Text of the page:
Members of Eriogonum are hosts for a number of butterfly species, including such endangered ones as the El Segundo dotted-blue (Euphilotes battoides allyni), Smith's dotted blue (Euphilotes enoptes smithi), and Lange's metalmark (Apodemia mormo Iangei). Species of the genus Euphilotes spend their entire life on particular species complexes. Other butterfly species found in association with Eriogonum and relatives (see P. A. Opler and A. B . Wright 1999) include the western green hairstreak (Callophrys affinis), desert green or Comstock's hairstreak (C. comstocki), bramble hairstreak (C. dumetorum), Lembert's hairstreak (C. lemberti), Sheridan's green hairstreak (C. sheridani), green hairstreak (C. viridis), varied blue (Chalceria heteronea), Rocky Mountain dotted-blue (Euphilotes ancilla), Bauer's dotted-blue (E. baueri), Bernardino dotted-blue (E. bernardino), Ellis's dotted-blue (E. ellisi), Pacific dotted-blue (E. enoptes), intermediate dotted-blue (E. intermedia), Mojave dotted-blue (E. mojave), pallid dotted-blue (E. pallescens), Rita dotted-blue (E. rita), Spalding's dotted-blue (E. spaldingi), Gorgon copper (Gaeides gorgon), gayas or Edward's blue (Hemiargus ceranus gyas), blue copper (Lycaena heteronea), small blue (Philotiella speciosa), Boisduval's blue (Plebeius icarioides), acmon blue (P. acmon), lupine blue (P. lupini), veined blue (P. neurona), California hairstreak (Satyrium californica), nut-brown hairstreak (S. saepium), Avalon scrub-hairstreak (Strymon avalona), and gray hairstreak (S. melinus). Flowering plants of Eriogonum are infrequently visited by the sooty hairstreak (Satyrium fulginosum), the flowers being a source of nectar for adults . According to Opler, several additional species and subspecies of these butterflies remain to be described.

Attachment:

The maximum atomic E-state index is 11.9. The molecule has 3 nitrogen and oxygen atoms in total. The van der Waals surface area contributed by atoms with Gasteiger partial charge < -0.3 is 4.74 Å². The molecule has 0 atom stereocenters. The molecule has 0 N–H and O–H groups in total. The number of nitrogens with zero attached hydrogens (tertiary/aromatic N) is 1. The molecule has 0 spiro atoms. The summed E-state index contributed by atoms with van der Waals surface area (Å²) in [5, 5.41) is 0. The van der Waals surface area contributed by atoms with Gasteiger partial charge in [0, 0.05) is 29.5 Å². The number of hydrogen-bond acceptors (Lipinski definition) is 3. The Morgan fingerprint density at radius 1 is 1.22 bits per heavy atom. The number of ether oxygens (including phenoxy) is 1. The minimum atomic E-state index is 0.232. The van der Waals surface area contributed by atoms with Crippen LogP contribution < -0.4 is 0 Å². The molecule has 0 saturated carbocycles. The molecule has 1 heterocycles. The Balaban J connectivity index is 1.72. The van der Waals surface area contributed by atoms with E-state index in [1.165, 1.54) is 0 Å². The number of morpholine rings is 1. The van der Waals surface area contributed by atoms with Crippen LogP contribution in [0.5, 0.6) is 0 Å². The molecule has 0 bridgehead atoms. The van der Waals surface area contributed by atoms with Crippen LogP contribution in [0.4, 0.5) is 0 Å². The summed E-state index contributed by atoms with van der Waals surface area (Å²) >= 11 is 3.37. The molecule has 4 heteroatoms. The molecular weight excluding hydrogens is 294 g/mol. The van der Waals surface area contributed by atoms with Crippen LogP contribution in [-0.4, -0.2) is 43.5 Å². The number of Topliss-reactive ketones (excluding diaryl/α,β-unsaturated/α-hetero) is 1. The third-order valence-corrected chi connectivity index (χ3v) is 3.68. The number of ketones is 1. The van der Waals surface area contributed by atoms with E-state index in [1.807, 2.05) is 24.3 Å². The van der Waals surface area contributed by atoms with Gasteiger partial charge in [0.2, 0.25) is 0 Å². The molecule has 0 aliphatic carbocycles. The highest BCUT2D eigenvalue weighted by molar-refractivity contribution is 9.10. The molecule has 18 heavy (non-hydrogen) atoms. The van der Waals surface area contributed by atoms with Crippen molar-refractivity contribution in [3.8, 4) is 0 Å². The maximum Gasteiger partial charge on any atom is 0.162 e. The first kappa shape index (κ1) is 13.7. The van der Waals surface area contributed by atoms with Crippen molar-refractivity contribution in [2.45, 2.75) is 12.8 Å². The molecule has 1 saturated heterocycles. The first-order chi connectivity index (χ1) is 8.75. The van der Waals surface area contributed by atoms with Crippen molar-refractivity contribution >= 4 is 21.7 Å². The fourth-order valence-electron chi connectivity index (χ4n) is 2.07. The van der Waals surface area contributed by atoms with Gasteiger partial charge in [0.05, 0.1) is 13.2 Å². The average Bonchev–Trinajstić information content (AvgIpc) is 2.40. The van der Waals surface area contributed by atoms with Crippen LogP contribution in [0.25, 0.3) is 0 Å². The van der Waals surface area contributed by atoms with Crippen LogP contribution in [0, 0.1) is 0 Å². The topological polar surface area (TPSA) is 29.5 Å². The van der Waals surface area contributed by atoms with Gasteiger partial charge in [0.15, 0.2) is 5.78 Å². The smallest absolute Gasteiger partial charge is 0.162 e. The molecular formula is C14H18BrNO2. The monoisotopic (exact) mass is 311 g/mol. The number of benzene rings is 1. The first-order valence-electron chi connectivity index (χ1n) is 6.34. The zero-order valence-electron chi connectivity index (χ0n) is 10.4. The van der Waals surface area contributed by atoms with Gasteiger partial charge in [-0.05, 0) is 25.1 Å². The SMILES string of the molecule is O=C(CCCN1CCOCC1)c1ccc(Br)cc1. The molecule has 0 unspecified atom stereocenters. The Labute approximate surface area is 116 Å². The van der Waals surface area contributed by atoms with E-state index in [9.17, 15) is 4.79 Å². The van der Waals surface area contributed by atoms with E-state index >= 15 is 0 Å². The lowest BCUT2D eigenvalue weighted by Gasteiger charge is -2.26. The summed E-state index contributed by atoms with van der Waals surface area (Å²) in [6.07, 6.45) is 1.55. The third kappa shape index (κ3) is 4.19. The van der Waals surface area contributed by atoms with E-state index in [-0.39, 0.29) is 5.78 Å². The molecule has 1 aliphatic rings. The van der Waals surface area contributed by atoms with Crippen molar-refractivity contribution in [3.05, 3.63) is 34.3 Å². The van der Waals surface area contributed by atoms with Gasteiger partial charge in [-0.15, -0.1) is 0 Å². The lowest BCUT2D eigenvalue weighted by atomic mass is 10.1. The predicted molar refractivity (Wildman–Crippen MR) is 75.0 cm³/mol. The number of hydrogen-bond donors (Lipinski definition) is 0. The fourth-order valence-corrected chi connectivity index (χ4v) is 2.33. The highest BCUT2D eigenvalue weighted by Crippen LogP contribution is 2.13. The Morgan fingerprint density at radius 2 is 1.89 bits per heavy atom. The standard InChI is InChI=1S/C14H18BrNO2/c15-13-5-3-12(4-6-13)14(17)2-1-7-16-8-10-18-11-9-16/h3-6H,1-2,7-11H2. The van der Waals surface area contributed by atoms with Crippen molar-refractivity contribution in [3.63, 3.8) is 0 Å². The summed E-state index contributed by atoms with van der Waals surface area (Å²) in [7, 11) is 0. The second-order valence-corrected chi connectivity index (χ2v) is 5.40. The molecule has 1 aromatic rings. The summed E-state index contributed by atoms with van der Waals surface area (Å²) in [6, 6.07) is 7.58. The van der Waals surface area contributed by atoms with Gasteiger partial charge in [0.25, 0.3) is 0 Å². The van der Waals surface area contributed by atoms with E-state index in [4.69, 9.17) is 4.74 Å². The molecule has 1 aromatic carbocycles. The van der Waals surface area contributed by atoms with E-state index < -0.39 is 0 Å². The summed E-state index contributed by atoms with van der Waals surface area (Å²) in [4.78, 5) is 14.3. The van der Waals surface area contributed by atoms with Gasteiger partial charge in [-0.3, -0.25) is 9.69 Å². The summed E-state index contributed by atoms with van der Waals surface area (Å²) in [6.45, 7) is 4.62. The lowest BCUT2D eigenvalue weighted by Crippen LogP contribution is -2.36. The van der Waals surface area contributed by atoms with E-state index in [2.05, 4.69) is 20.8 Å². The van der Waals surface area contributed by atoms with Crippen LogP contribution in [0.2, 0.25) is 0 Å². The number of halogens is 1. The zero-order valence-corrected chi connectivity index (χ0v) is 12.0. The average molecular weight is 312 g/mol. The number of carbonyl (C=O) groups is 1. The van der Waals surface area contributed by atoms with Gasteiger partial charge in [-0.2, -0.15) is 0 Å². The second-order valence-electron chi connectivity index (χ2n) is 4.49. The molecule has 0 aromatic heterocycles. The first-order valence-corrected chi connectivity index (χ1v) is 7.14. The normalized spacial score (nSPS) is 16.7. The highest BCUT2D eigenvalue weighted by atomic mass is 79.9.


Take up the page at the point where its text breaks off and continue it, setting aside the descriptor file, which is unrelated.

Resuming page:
Species Eriogonum fasciculatum
or less erect
, occasionally decumbent
, infrequently scapose
2-15 × 2-25(-30) dm, tomentose
, or glabrous
or spreading to erect, often with persistent
, up to 1/ 2 or more height
of plant; caudex
to spreading; aerial
flowering stems erect to spreading,
slender, solid, not fistulose, 0.3-2.5(-3) dm, tomentose, canescent,
or glabrous. Leaves cauline, 1 per node or fasciculate; petiole
0.1-0.3 cm, canescent; blade
to linear-oblanceolate or oblanceolate
0.6-1.5(-1.8) × 0.05-0.4(-0.6) cm, white-tomentose or canescent
to subglabrous abaxially, tomentose or canescent and grayish, subglabrous,
or glabrous and green adaxially, margins
, infrequently cymose-umbellate or capitate, compact to open,
occasionally flat-topped, 0.2-20 × 0.2-15 cm; branches dichotomous,
infrequently absent, tomentose to canescent or glabrous; bracts usually
3, scalelike, triangular, and 1-3 mm, or leaflike, linear to oblanceolate,
and 3-10 × 1-3 mm.
Peduncles absent. Involucres
(1-) 3-8 per cluster
, 2-4 × 1.5-3
mm, canescent, pubescent
, glabrous, or subglabrous; teeth 5, erect,
0.3-1.2 mm. Flowers 2.5-3 mm; perianth white to pinkish, glabrous
or pubescent; tepals connate
1/ 4, monomorphic